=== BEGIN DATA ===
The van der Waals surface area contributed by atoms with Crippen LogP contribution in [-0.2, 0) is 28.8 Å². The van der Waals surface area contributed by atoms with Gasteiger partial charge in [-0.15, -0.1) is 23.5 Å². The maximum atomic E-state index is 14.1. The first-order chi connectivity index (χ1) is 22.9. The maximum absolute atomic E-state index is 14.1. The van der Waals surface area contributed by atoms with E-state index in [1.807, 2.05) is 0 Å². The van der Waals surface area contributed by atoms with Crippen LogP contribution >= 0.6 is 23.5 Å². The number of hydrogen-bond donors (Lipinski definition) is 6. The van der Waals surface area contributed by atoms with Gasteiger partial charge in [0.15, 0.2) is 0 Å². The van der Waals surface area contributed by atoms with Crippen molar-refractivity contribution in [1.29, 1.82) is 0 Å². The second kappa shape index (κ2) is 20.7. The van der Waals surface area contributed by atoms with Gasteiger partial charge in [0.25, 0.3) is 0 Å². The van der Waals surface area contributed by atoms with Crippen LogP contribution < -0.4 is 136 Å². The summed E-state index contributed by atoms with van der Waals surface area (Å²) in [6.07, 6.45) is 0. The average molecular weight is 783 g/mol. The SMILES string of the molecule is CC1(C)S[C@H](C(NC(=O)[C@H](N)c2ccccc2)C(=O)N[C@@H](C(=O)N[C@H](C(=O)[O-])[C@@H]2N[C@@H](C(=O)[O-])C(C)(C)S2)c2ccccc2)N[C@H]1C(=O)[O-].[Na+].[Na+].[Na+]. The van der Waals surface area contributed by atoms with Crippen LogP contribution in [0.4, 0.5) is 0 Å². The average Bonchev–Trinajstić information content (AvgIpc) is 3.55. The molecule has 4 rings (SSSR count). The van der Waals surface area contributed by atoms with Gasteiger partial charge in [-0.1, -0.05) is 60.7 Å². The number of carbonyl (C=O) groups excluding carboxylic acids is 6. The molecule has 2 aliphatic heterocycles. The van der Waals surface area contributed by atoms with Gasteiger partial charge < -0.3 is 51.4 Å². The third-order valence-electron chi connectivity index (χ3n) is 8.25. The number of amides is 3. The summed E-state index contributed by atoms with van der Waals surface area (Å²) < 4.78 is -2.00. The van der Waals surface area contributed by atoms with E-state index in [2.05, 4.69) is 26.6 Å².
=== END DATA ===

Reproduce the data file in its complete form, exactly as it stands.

The van der Waals surface area contributed by atoms with Crippen LogP contribution in [-0.2, 0) is 28.8 Å². The van der Waals surface area contributed by atoms with Gasteiger partial charge in [-0.15, -0.1) is 23.5 Å². The maximum atomic E-state index is 14.1. The first-order chi connectivity index (χ1) is 22.9. The maximum absolute atomic E-state index is 14.1. The van der Waals surface area contributed by atoms with E-state index in [1.807, 2.05) is 0 Å². The van der Waals surface area contributed by atoms with Crippen LogP contribution >= 0.6 is 23.5 Å². The number of hydrogen-bond donors (Lipinski definition) is 6. The van der Waals surface area contributed by atoms with Gasteiger partial charge in [0.15, 0.2) is 0 Å². The van der Waals surface area contributed by atoms with Crippen molar-refractivity contribution in [1.29, 1.82) is 0 Å². The second kappa shape index (κ2) is 20.7. The van der Waals surface area contributed by atoms with Gasteiger partial charge in [0.25, 0.3) is 0 Å². The van der Waals surface area contributed by atoms with Crippen LogP contribution < -0.4 is 136 Å². The summed E-state index contributed by atoms with van der Waals surface area (Å²) in [6.07, 6.45) is 0. The average molecular weight is 783 g/mol. The SMILES string of the molecule is CC1(C)S[C@H](C(NC(=O)[C@H](N)c2ccccc2)C(=O)N[C@@H](C(=O)N[C@H](C(=O)[O-])[C@@H]2N[C@@H](C(=O)[O-])C(C)(C)S2)c2ccccc2)N[C@H]1C(=O)[O-].[Na+].[Na+].[Na+]. The van der Waals surface area contributed by atoms with Crippen LogP contribution in [0.4, 0.5) is 0 Å². The average Bonchev–Trinajstić information content (AvgIpc) is 3.55. The molecule has 4 rings (SSSR count). The van der Waals surface area contributed by atoms with Gasteiger partial charge in [-0.1, -0.05) is 60.7 Å². The number of carbonyl (C=O) groups excluding carboxylic acids is 6. The molecule has 2 aliphatic heterocycles. The van der Waals surface area contributed by atoms with Gasteiger partial charge < -0.3 is 51.4 Å². The third-order valence-electron chi connectivity index (χ3n) is 8.25. The number of amides is 3. The summed E-state index contributed by atoms with van der Waals surface area (Å²) < 4.78 is -2.00. The van der Waals surface area contributed by atoms with E-state index in [2.05, 4.69) is 26.6 Å².